NEW LOOK: Dancing on the Edge http://www.reviewjournal.com/lvrj_home/2002/Dec-10-Tue-2002/living/
Emergence of large, opulent topless clubs leads to questions of whether Las Vegas market is saturated
By MIKE WEATHERFORD REVIEW-JOURNAL
New topless clubs are raising the stakes to a scale previously unseen in Las Vegas. The 25,000 square-foot Jaguars was first to think big and target an upscale clientele. Sapphire, set to open this weekend, is larger still.
Dancers such as "McKenzie" pay a house fee at local clubs including Jaguars in hopes of taking away money from tips and lap dances.
Peter Feinstein is a partner in Sapphire, which will have 40,000 square feet of topless entertainment in the former Sporting House athletic club on Industrial Road. Photo by Craig L. Moran. The main stage of Sapphire will allow dancers to descend from a ramp to dance on a clear pedestal. Photo by Craig L. Moran.
"Look at this lobby," says Peter Feinstein. "It's going to look or feel like the Four Seasons or Bellagio. You'll feel like you're checking into a hotel."
The marble might be similar, but Feinstein is the managing partner of Sapphire, which claims to be spending $26 million for the bragging rights of being "the largest adult entertainment complex in the world."
Sapphire aspires to host 250 to 300 topless dancers on an average night within the 40,000 square feet of the former Sporting House athletic club, 3025 S. Industrial Road, that will be devoted to stripping.
The new owners optimistically left all 700 lockers in the club's locker room-turned-dressing room.
But Sapphire -- which is aiming for a Friday opening -- follows the 25,000-square-foot Jaguars, which arrived in late June. On a typical weekend, the club at 3355 Procyon St. already claims to field more than 200 dancers.
Both are running ahead of construction on a club tentatively known as the Board Room, a reported $7.5 million enterprise taking shape on Westwood Drive, backing up to Interstate 15 almost directly across from Palace Station. The project became infamous long before the first shovel of dirt was turned, thanks to a newsmaking zoning and licensing process.
All three projects make Feinstein's Bellagio analogy a good one to describe the central issue in this "supersizing" of local topless clubs.
The Bellagio, Mandalay Bay and other upscale megaresorts defied skeptics and proved they could fill hotel rooms by growing the market, creating new high-end customers who had never visited Las Vegas, rather than stealing guests from the Stardust or Tropicana.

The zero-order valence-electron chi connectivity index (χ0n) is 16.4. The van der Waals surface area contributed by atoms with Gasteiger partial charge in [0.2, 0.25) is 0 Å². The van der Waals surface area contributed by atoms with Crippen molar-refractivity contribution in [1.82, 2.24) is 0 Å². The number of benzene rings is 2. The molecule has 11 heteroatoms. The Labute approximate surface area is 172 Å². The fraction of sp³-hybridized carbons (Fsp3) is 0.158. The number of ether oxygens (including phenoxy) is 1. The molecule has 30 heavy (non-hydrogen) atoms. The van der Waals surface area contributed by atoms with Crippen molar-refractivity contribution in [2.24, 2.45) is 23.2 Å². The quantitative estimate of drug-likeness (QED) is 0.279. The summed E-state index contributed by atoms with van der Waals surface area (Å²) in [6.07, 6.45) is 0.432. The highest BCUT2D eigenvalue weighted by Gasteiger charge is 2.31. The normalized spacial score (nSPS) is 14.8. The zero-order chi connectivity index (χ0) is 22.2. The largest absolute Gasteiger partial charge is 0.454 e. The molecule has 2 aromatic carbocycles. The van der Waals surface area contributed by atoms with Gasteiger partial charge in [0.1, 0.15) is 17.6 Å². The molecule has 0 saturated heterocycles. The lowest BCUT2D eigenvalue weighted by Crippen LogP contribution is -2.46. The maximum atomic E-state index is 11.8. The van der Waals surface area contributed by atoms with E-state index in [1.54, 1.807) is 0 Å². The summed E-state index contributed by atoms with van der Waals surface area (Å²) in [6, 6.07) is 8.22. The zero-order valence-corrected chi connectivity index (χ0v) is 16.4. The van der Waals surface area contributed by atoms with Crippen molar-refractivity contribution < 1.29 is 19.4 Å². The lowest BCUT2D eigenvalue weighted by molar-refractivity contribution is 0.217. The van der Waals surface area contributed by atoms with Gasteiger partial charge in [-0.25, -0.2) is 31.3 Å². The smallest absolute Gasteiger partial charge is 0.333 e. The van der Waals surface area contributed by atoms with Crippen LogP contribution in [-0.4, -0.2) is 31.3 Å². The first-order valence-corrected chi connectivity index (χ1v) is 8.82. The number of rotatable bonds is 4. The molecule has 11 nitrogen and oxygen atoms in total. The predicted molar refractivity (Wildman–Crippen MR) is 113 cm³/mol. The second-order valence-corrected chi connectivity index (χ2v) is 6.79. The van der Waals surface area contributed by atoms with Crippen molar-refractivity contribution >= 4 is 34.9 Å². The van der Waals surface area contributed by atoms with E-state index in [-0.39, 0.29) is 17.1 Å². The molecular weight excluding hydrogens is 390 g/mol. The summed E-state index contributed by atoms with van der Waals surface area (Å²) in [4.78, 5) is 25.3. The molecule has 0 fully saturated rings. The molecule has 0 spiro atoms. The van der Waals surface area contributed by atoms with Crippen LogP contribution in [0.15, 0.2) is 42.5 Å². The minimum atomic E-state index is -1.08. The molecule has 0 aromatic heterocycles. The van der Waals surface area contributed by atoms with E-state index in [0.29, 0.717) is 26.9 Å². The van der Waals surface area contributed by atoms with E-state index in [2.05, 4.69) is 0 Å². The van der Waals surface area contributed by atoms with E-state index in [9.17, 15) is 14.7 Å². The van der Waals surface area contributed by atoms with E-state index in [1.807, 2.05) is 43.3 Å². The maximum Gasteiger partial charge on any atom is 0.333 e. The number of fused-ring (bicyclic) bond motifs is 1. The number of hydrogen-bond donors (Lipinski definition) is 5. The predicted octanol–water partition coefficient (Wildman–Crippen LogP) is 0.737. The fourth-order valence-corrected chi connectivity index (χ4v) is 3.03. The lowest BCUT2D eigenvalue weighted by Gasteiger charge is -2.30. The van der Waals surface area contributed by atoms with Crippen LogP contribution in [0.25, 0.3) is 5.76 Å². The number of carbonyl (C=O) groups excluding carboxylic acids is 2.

That's the game plan for Sapphire, says managing partner Feinstein. "I think we're going to help expand and introduce the adult entertainment business to people who never felt comfortable going into a (topless) club."
Others wonder if even the fabled Sin City can trade on this scale.
"It reaches the saturation point, which is exactly what we've got right now," says John Snowden.
He's the brother of Rick Snowden, the Rick of Rick's Tally Ho, a small full-nude club near Sahara Avenue and Highland Drive that, by comparison, looks like it might house Sapphire's valet parking operation.
Snowden figures 14 topless or all-nude clubs have come onto the scene since the Tally Ho opened in 1994. There are now more than two dozen on the landscape, though some operators draw sharper lines of distinction -- and claim less direct competition -- between topless bars with liquor licenses and full-nude establishments that sell $12 soft drinks.
"Right now, the people are just spread between too many clubs," says Snowden. "We predict there's going to be a fallout, and the weak ones are going to fall by the wayside."
A disappointing Comdex computer trade show could be an omen for things to come. "We used to have girls making $10,000 a week," Snowden says of the November convention. "This year they weren't even making $2,000."
A downsized Comdex also had repercussions at Jaguars, says administrator Mike Beezley. "It was much lower than usual," he says, raising hopes and expectations for this week's National Finals Rodeo and January's Super Bowl weekend.
Still, after five months, "we've started to edge toward our goal when it comes to weekend business," Beezley says. "We think it's a one-year build."
Jaguars aims for enough bloodshot eyeballs to ogle 500 dancers on Fridays and Saturdays. That goal was set back by a Clark County Commission vote, which took effect Sept. 1, prohibiting women under 21 from dancing in clubs that served alcohol.
Beezley estimates the change cost Jaguars 30 percent to 35 percent of its dancers.
But supply is no problem, according to Snowden. He says his little room is "turning 10 or 12 dancers away every day. ... All these girls think maybe it's just their club (that's not crowded)."